Posted by Shawn Bishop (@Shawngbishop) · Aug 20, 2010
Pain in Finger Joints a Common First Symptom of Rheumatoid Arthritis
August 20, 2010
Dear Mayo Clinic:
How do I know if joint pain in my fingers is arthritis or if it's something else? Will cortisone injections help joint pain and swelling in my fingers? If not, what are my options?
It sounds like you may be dealing with rheumatoid arthritis. Pain in the finger joints is a classic initial symptom of this disease. If it is, indeed, rheumatoid arthritis, you have many effective treatment choices, including cortisone injections.
There is no single test or symptom that confirms rheumatoid arthritis. Your doctor diagnoses this disease based largely on your medical history and a clinical exam. Joint pain and stiffness often start in the hands and toes, affecting both sides of the body. The pain and stiffness may slowly increase over a few weeks. Or, in some cases, symptoms can come on quickly, seemingly overnight. As the disease progresses, it can affect the shoulders, elbows, knees, hips, jaw and neck. Other symptoms can include:
To help confirm the diagnosis, your doctor might order blood tests that measure the body's inflammatory process. These results provide important clues because rheumatoid arthritis is the result of an immune system gone awry. It's not caused by aging or wear-and-tear on the joints.
In rheumatoid arthritis, the immune system targets the lining of the joints (synovium). It's the synovium that allows for smooth movement of the joints. The synovium becomes inflamed and swells, creating pain with movement. This inflammation makes the immune system work even harder, resulting in more swelling and inflammation. Without treatment to interrupt this cycle, rheumatoid arthritis eventually causes joint damage and deformity and limits the patient's ability to use to the affected joints.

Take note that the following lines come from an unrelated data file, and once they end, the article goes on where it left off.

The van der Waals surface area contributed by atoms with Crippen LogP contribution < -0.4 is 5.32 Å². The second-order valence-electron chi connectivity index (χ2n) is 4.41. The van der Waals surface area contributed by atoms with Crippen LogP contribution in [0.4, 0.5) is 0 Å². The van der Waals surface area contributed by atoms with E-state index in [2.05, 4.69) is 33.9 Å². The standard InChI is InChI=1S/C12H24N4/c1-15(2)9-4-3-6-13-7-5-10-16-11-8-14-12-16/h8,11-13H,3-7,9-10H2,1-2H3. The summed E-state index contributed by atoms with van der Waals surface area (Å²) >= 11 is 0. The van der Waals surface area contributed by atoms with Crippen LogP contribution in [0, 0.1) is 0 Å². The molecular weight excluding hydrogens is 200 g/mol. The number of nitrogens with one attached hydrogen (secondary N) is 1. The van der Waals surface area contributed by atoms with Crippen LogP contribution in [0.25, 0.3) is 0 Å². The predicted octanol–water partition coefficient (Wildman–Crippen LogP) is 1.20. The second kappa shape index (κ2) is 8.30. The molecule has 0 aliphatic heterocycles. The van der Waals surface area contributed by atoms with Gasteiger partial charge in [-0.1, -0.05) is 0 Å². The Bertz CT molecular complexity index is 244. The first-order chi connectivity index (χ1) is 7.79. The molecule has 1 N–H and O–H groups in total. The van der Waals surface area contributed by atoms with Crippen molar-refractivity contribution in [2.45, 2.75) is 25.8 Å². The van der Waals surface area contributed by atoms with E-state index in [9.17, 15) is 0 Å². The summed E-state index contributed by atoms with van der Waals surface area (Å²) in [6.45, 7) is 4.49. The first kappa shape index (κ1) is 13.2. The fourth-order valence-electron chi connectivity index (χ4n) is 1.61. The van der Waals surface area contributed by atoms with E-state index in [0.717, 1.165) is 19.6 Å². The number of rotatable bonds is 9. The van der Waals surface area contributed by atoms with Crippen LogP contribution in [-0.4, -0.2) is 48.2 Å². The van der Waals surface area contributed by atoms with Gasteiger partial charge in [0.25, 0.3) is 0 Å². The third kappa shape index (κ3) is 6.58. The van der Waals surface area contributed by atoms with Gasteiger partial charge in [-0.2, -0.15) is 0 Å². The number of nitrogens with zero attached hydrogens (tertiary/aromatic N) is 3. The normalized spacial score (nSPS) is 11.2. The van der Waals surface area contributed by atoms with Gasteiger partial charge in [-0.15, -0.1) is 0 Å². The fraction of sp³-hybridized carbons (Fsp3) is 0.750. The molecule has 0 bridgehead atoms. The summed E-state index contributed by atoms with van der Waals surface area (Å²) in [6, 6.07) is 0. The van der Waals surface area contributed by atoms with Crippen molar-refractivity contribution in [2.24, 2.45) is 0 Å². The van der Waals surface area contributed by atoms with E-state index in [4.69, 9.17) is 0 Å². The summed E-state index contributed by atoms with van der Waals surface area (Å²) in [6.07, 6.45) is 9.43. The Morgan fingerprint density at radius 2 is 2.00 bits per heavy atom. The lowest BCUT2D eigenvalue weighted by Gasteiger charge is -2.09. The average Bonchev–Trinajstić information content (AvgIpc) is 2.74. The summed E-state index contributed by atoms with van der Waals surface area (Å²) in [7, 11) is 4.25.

We don't understand what throws the immune system off kilter. Certain genes can increase susceptibility to the disease. Illness, environmental factors and lifestyle choices play a role, too. For example, cigarette smoking seems to rev up the immune system. If you smoke cigarettes, it is important to stop the tobacco habit.
There is no cure for rheumatoid arthritis, but most people are able to manage the disease and lead active lives. In the past decade, treatment has become much more proactive and aggressive. We usually start with a combination of medications to get the disease under control as quickly as possible. An initial treatment plan might include cortisone injections and long-term use of what's called a disease-modifying antirheumatic drug. Other medications may be considered, too. Here's a little more information about the options:
Cortisone: Oral cortisone quickly and efficiently reduces the amount of inflammation in the joints and may be given for a short time. Cortisone, also referred to as steroids or prednisone, may also be injected into the joints, even finger joints. (As an aside, two Mayo Clinic doctors won a Nobel Prize for identifying this still-important medication.)
Disease-modifying antirheumatic drugs (DMARDs): This category is the mainstay of rheumatoid arthritis treatment. Over the longer term, DMARDs slow progression of rheumatoid arthritis and save the joints and other tissues from permanent damage. Medications often used are hydroxychloroquine (Plaquenil) and methotrexate (Rheumatrex, Trexall).
TNF-alpha inhibitors: Tumor necrosis factor (TNF)-alpha is a protein made by the white blood cells that activates the immune system. TNF-alpha inhibitors often are used in combination with DMARDs. Medications in this category include infliximab (Remicade) and etanercept (Enbrel).
Work closely with a rheumatologist to determine the treatment approach that works best for you. There are many choices and combinations to help provide immediate symptom relief and manage the disease long term.
— Nisha Manek, M.D., Rhematology, Mayo Clinic, Rochester, Minn.
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